The National LGBTQ Task Force has embarked on the second phase of its campaign to raise awareness in the community about the importance of the 2020 Census.
In March, the Washington, DC-based Task Force launched a robust outreach campaign in conjunction with several other queer organizations across the nation, including the LGBT Community Center in Manhattan, with the aim of spreading the word about the initiative. The Task Force’s intersectional campaign, which consists of webinars, online office hours, and volunteers, kicked things off on March 27 with a Twitter town hall focusing on ensuring that Black individuals are counted in the Census.
On May 12, the Task Force launched the new, multi-pronged second phase, consisting of making thousands of phone calls to people in the LGBTQ community to ensure they are able to complete the Census, as well as releasing a virtual question-by-question guide to the Census.
The Task Force is working with state and local groups to prepare for an LGBTQ Census week of action and advocacy set to begin on June 8. The Census Bureau plans to conclude its tallying efforts in mid-August.
“The Census helps LGBTQ communities access billions in federal funding for social programs, helps us build political power, and helps us enforce civil rights protections,” Meghan Maury, the Task Force’s policy director, said in a written statement. “While the Census doesn’t ask questions about sexual orientation or gender identity, it’s still vital for us to be counted.”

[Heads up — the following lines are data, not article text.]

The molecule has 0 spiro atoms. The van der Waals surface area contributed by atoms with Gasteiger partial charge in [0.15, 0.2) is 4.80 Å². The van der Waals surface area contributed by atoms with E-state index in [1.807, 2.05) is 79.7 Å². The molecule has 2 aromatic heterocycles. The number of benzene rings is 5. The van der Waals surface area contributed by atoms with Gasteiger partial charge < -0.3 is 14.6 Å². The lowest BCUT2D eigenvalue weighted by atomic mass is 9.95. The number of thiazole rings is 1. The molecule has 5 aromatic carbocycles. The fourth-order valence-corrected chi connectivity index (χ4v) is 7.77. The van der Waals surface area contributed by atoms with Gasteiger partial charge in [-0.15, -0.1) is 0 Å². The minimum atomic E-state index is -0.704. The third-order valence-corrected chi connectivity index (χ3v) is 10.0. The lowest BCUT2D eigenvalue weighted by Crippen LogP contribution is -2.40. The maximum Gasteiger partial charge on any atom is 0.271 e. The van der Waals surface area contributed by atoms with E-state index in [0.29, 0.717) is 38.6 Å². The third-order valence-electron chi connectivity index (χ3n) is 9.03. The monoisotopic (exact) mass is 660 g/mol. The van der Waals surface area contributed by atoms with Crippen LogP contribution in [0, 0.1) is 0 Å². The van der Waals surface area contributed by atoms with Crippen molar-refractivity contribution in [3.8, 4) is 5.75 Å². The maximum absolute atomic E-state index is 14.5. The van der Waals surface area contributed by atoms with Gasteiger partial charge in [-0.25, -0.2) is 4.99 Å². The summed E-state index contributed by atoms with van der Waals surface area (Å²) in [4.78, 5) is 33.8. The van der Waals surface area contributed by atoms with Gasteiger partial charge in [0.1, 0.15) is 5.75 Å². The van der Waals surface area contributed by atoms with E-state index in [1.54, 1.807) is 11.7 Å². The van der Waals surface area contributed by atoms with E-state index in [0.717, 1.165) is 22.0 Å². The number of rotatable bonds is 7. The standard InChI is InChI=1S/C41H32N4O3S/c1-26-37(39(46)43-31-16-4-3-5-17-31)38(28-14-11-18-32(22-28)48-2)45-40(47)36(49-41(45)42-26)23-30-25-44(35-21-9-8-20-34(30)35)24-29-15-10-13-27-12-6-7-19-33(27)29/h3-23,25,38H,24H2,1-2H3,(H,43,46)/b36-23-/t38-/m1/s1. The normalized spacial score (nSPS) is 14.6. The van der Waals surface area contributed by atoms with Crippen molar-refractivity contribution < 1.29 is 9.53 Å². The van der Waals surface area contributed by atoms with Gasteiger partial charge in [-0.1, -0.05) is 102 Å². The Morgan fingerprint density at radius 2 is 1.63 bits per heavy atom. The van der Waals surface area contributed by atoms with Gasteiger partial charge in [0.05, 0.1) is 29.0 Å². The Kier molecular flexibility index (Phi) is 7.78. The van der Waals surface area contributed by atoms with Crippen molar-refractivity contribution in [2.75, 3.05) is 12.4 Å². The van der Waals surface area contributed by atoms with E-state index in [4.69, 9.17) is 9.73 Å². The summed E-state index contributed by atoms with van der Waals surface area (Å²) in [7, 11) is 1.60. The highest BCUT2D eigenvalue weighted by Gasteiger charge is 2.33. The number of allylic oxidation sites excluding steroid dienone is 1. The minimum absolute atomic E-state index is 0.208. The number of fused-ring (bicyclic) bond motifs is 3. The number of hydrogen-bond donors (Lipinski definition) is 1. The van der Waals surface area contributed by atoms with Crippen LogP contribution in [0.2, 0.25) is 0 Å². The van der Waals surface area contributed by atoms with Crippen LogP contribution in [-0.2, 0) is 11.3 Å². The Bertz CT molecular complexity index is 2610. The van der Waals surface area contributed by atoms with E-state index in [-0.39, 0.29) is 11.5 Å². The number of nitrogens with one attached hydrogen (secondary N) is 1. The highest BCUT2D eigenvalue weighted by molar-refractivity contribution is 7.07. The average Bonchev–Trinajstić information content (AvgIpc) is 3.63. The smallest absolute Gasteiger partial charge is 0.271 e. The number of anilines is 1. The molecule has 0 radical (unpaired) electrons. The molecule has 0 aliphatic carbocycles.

There is only limited identifying information about queer Americans in the 2020 Census. But, while the Census previously classified the relationship between couples in households only in the context of “husband and wife” or “unmarried partner,” it now includes “same-sex husband/ wife/ spouse,” “same-sex unmarried partner,” “opposite-sex husband/ wife/ spouse,” and “opposite-sex unmarried partner.”
Notably, that omits queer folks who are single or do not live with their significant other, in addition to those who live with a different-sex partner but identify as queer, bisexual, transgender, non-binary, or with other identies. Despite the limitations, however, participation in the Census can influence population data that drives the funding of programs such as Medicaid, food stamps, and more. With LGBTQ people often concentrated in specific geographical areas, being counted means more funding for those locales.
“Filling out the Census is a critical component in building our collective power to fight for our rights — including the right to be fully represented in the Census count,” Maury added. “Like other marginalized communities, LGBTQ people have historically been undercounted on the Census. The ‘Queer the Census’ campaign is working to change that, so that our community can access the things it needs most — dollars, democracy, and justice.
More information can be found at queerthecensus.org.
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